Bryan Beilke

Little did I know that the band Sherwood’s giant tour bus parked outside Downtown Brewing Co. was a sign of giant things to come.

So apparently I’ve been living in a hole on Bishop Peak the last few years because until last week, I never knew about one of San Luis Obispo’s most popular bands. As I stood in line Friday with hundreds of seemingly high school-aged kids, one thing became clear: Tonight’s show was a big deal for Sherwood and their fans.

With a busy nationwide tour schedule, and plans to tour Japan and the U.K. later this year, Sherwood hasn’t had much time to play in their hometown. This was the night San Luis Obispo’s very own indie-rock darlings would give back to the fans who helped launch their career in the first place. The fans needed it, the band needed it, and they both owed it to each other.

Forming in 2002 while its members attended Cal Poly, Sherwood released a few independent records before becoming the first band to release an album through MySpace Records. As you can imagine, the label has helped propel them into indie-rock stardom, with nearly 1 million friends and more than 12 million plays on their MySpace page alone.

Obviously the show was beyond sold out. Never had I seen Downtown Brew packed to this capacity. By the time Sherwood finally took the stage, the crowd had been considerably wound up by the opening bands’ ample performances.

After a very warm welcome from fans, Sherwood started in with their catchy blend of upbeat melodic rock. Think of the vocal harmonics and feel-good-vibe of The Beach Boys meets the poppy-punkness of The Get Up Kids, and you’ll get an idea of Sherwood’s sound.

The first few tracks were highly danceable, and that’s exactly what the crowd had in mind. An impressive, if not blinding, light show accompanied the band’s performance. Close to the stage, fans were hopping like rabbits while clapping and singing along. Occasionally a crowd surge would send everyone to one side and then reverberate back to the other.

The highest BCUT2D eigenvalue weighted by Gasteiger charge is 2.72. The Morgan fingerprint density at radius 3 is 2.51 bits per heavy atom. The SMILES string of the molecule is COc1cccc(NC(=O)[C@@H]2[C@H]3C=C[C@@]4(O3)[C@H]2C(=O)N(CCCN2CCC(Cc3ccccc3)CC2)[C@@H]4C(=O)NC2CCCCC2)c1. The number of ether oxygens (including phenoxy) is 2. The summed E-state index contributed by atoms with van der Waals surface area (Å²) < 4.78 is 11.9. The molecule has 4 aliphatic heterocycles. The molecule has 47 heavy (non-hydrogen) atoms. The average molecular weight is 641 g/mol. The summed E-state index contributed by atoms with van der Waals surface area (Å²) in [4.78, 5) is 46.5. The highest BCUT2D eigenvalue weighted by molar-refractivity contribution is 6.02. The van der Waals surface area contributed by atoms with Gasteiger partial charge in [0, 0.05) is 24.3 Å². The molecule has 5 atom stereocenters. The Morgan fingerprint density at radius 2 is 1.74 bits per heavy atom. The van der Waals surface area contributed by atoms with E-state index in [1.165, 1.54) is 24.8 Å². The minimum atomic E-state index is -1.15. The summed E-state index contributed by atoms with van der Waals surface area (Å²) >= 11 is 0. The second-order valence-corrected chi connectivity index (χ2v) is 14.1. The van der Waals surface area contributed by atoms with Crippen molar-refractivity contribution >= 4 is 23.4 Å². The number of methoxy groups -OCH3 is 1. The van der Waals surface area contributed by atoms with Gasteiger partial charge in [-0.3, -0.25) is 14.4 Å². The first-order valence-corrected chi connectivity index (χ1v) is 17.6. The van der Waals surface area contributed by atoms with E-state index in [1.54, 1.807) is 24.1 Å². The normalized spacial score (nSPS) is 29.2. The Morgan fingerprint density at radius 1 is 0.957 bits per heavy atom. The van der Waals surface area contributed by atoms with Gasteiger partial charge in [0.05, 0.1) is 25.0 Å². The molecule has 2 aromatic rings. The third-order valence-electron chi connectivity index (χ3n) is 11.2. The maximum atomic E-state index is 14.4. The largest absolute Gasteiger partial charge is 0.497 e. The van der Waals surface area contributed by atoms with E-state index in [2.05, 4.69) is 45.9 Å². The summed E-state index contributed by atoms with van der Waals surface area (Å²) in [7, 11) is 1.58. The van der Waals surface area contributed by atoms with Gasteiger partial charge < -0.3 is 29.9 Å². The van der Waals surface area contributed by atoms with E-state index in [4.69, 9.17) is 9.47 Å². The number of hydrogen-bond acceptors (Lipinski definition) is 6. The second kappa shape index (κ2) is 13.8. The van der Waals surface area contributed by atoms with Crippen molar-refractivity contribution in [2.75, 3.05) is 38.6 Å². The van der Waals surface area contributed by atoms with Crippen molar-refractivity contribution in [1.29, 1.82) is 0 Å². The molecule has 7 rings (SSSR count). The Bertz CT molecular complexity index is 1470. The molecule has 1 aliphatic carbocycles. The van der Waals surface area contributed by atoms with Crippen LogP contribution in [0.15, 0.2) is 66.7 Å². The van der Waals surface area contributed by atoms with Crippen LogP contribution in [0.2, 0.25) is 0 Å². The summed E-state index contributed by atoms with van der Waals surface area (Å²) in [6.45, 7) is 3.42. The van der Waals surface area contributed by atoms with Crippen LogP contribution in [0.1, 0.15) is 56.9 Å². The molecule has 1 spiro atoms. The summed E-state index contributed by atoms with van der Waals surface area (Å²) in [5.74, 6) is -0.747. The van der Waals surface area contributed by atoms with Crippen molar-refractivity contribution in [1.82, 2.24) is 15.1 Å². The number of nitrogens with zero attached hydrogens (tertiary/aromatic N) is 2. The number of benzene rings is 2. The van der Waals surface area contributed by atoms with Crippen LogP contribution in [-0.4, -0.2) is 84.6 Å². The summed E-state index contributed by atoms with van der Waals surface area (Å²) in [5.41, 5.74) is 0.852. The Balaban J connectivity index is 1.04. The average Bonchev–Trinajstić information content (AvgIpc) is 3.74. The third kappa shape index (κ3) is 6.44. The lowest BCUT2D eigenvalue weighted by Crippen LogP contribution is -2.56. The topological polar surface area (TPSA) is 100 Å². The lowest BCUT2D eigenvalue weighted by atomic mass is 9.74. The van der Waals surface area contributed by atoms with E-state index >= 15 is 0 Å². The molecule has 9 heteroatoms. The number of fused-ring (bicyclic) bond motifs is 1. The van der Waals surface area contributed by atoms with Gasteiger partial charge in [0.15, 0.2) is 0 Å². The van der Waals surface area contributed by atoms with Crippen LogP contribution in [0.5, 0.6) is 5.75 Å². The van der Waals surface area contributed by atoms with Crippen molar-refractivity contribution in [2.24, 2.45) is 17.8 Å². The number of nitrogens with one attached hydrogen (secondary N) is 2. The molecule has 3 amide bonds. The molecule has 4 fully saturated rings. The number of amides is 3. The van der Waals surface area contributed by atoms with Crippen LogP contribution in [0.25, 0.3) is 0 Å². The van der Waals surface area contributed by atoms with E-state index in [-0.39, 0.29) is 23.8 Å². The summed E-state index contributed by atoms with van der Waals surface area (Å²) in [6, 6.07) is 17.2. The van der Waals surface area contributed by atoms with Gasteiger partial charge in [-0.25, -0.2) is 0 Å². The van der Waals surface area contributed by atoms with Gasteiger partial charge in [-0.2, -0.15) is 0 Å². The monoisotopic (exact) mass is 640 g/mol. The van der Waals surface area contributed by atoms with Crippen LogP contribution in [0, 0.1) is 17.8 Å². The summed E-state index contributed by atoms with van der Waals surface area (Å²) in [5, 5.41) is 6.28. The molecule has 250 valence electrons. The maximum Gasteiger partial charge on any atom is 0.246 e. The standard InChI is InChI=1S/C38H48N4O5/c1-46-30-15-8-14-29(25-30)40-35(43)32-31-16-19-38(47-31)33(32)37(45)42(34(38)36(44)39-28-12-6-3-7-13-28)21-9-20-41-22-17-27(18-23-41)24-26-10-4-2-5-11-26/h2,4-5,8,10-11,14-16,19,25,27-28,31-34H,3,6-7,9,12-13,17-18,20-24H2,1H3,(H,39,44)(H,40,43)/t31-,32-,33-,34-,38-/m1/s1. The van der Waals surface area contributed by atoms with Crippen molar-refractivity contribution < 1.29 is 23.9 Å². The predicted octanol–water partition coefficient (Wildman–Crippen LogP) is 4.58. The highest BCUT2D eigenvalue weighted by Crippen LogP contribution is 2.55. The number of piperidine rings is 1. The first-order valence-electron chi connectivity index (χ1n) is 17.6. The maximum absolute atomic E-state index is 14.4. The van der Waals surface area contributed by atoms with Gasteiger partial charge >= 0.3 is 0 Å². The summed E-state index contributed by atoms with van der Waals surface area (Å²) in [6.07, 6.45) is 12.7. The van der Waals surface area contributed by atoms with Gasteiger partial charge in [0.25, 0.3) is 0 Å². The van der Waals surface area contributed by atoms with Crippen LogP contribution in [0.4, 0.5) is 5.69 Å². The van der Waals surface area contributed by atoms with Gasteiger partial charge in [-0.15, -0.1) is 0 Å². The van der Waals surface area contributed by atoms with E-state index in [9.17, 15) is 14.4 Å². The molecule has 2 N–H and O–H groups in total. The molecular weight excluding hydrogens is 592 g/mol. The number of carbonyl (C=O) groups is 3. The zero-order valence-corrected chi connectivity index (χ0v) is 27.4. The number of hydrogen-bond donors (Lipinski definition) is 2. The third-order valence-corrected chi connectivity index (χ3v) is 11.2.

This continued until the band took a brief intermission to call upon “Moses,” a booming pre-recorded voice from the heavens, to advertise how fans could receive free text updates from the band.

Afterward, the band resumed by playing a few slower, softer songs. Dancing and jumping were replaced by singing and swaying amid a shower of bubbles blown onto the crowd by band members. The mellow vibe was a welcome break from the ruckus that came before and after, when the band picked up again with a potent collection of jams, including a fast-paced The Get Up Kids cover song.

After performing their last song and thanking fans, the band exited the stage. In typical live show fashion, the crowd called for “one more song!” The band happily returned and delivered its most powerful and epic song of the night, which ended with a burst of resonance and feedback that shook the walls and left eardrums ringing for hours.

All in all, it was a highly impressive performance. But beyond the performance, this show was really about two things: Sherwood returning to its roots, and fans showing them that they’re welcome home anytime. Both objectives were achieved tenfold. The genuine connection between the band and the crowd was inspirational and felt by everyone present. Upon leaving, I couldn’t help but think, “If Sherwood can make it big, maybe I can, too.”

So would I see Sherwood play again? I sure would.

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